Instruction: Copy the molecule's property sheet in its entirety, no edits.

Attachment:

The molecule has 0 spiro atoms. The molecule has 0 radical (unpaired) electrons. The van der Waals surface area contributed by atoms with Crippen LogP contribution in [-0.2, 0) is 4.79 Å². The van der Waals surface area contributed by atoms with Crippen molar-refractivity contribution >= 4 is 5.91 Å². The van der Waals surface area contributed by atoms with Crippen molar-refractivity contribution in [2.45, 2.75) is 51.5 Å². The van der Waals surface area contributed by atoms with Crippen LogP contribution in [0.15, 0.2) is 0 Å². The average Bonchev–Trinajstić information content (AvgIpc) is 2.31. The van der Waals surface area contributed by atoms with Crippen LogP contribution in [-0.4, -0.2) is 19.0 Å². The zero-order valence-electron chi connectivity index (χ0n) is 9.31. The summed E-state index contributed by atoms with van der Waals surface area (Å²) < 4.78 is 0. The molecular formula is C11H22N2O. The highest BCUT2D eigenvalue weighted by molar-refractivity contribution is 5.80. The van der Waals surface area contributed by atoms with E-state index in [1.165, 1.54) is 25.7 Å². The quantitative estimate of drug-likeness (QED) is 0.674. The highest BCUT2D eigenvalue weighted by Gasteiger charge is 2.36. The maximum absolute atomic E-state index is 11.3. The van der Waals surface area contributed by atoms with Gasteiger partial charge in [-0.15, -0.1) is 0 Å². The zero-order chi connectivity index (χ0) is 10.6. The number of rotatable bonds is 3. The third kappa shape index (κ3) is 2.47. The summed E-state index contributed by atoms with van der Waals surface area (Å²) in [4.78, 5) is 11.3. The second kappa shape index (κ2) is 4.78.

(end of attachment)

The molecule has 0 spiro atoms. The molecule has 0 radical (unpaired) electrons. The van der Waals surface area contributed by atoms with Crippen LogP contribution in [-0.2, 0) is 4.79 Å². The van der Waals surface area contributed by atoms with Crippen molar-refractivity contribution >= 4 is 5.91 Å². The van der Waals surface area contributed by atoms with Crippen molar-refractivity contribution in [2.45, 2.75) is 51.5 Å². The van der Waals surface area contributed by atoms with Crippen LogP contribution in [0.15, 0.2) is 0 Å². The average Bonchev–Trinajstić information content (AvgIpc) is 2.31. The van der Waals surface area contributed by atoms with Crippen LogP contribution in [-0.4, -0.2) is 19.0 Å². The zero-order valence-electron chi connectivity index (χ0n) is 9.31. The summed E-state index contributed by atoms with van der Waals surface area (Å²) < 4.78 is 0. The molecular formula is C11H22N2O. The highest BCUT2D eigenvalue weighted by molar-refractivity contribution is 5.80. The van der Waals surface area contributed by atoms with E-state index in [1.165, 1.54) is 25.7 Å². The quantitative estimate of drug-likeness (QED) is 0.674. The highest BCUT2D eigenvalue weighted by Gasteiger charge is 2.36. The maximum absolute atomic E-state index is 11.3. The van der Waals surface area contributed by atoms with Gasteiger partial charge in [-0.15, -0.1) is 0 Å². The zero-order chi connectivity index (χ0) is 10.6. The number of rotatable bonds is 3. The third kappa shape index (κ3) is 2.47. The summed E-state index contributed by atoms with van der Waals surface area (Å²) in [4.78, 5) is 11.3. The second kappa shape index (κ2) is 4.78.